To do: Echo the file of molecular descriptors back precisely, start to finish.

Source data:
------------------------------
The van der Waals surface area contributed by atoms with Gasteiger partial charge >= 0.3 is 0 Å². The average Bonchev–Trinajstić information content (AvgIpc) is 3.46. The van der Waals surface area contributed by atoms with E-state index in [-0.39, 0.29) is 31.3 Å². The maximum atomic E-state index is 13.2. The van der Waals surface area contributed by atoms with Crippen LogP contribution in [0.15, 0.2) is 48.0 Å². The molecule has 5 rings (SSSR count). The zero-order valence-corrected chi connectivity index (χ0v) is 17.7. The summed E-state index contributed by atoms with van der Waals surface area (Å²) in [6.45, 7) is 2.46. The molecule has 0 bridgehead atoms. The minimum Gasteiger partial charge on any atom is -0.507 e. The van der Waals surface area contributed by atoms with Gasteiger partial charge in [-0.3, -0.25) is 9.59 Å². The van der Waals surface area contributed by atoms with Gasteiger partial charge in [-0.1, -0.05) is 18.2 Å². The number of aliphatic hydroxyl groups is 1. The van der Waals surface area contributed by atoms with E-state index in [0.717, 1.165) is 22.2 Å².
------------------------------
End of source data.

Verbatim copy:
The van der Waals surface area contributed by atoms with Gasteiger partial charge >= 0.3 is 0 Å². The average Bonchev–Trinajstić information content (AvgIpc) is 3.46. The van der Waals surface area contributed by atoms with E-state index in [-0.39, 0.29) is 31.3 Å². The maximum atomic E-state index is 13.2. The van der Waals surface area contributed by atoms with Crippen LogP contribution in [0.15, 0.2) is 48.0 Å². The molecule has 5 rings (SSSR count). The zero-order valence-corrected chi connectivity index (χ0v) is 17.7. The summed E-state index contributed by atoms with van der Waals surface area (Å²) in [6.45, 7) is 2.46. The molecule has 0 bridgehead atoms. The minimum Gasteiger partial charge on any atom is -0.507 e. The van der Waals surface area contributed by atoms with Gasteiger partial charge in [-0.3, -0.25) is 9.59 Å². The van der Waals surface area contributed by atoms with Gasteiger partial charge in [-0.1, -0.05) is 18.2 Å². The number of aliphatic hydroxyl groups is 1. The van der Waals surface area contributed by atoms with E-state index in [0.717, 1.165) is 22.2 Å².